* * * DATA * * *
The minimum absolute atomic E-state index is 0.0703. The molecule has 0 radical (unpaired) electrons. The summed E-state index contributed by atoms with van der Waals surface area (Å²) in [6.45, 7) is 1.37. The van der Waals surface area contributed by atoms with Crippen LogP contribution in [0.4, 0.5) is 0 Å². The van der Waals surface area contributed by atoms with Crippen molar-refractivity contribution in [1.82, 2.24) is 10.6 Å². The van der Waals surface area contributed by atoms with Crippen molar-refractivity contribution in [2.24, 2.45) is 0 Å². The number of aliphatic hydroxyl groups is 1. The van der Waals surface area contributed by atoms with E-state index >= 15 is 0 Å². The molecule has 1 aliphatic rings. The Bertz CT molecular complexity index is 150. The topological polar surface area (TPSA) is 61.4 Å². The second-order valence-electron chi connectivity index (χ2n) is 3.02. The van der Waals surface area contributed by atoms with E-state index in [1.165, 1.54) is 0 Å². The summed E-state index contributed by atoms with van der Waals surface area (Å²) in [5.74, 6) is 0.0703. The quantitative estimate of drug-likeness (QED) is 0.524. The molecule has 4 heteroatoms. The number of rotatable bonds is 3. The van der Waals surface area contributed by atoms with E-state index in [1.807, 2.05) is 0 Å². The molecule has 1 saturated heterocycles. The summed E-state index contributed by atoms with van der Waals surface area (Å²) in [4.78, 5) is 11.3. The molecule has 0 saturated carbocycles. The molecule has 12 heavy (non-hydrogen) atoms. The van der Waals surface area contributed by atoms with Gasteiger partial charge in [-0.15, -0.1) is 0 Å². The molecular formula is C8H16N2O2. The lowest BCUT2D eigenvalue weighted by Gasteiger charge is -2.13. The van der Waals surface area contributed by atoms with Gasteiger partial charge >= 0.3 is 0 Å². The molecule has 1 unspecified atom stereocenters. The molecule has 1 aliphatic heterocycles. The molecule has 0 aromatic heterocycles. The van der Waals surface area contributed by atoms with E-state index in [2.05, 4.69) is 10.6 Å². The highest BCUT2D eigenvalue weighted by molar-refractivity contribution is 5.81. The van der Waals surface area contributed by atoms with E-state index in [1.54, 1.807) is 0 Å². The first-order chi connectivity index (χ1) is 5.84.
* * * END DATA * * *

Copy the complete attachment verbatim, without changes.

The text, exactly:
The minimum absolute atomic E-state index is 0.0703. The molecule has 0 radical (unpaired) electrons. The summed E-state index contributed by atoms with van der Waals surface area (Å²) in [6.45, 7) is 1.37. The van der Waals surface area contributed by atoms with Crippen LogP contribution in [0.4, 0.5) is 0 Å². The van der Waals surface area contributed by atoms with Crippen molar-refractivity contribution in [1.82, 2.24) is 10.6 Å². The van der Waals surface area contributed by atoms with Crippen molar-refractivity contribution in [2.24, 2.45) is 0 Å². The number of aliphatic hydroxyl groups is 1. The van der Waals surface area contributed by atoms with E-state index >= 15 is 0 Å². The molecule has 1 aliphatic rings. The Bertz CT molecular complexity index is 150. The topological polar surface area (TPSA) is 61.4 Å². The second-order valence-electron chi connectivity index (χ2n) is 3.02. The van der Waals surface area contributed by atoms with E-state index in [1.165, 1.54) is 0 Å². The summed E-state index contributed by atoms with van der Waals surface area (Å²) in [5.74, 6) is 0.0703. The quantitative estimate of drug-likeness (QED) is 0.524. The molecule has 4 heteroatoms. The number of rotatable bonds is 3. The van der Waals surface area contributed by atoms with E-state index in [1.807, 2.05) is 0 Å². The molecule has 1 saturated heterocycles. The summed E-state index contributed by atoms with van der Waals surface area (Å²) in [4.78, 5) is 11.3. The molecule has 0 saturated carbocycles. The molecule has 12 heavy (non-hydrogen) atoms. The van der Waals surface area contributed by atoms with Gasteiger partial charge in [-0.15, -0.1) is 0 Å². The molecular formula is C8H16N2O2. The lowest BCUT2D eigenvalue weighted by Gasteiger charge is -2.13. The van der Waals surface area contributed by atoms with Gasteiger partial charge >= 0.3 is 0 Å². The molecule has 1 unspecified atom stereocenters. The molecule has 1 aliphatic heterocycles. The molecule has 0 aromatic heterocycles. The van der Waals surface area contributed by atoms with E-state index in [2.05, 4.69) is 10.6 Å². The highest BCUT2D eigenvalue weighted by molar-refractivity contribution is 5.81. The van der Waals surface area contributed by atoms with E-state index in [1.54, 1.807) is 0 Å². The first-order chi connectivity index (χ1) is 5.84.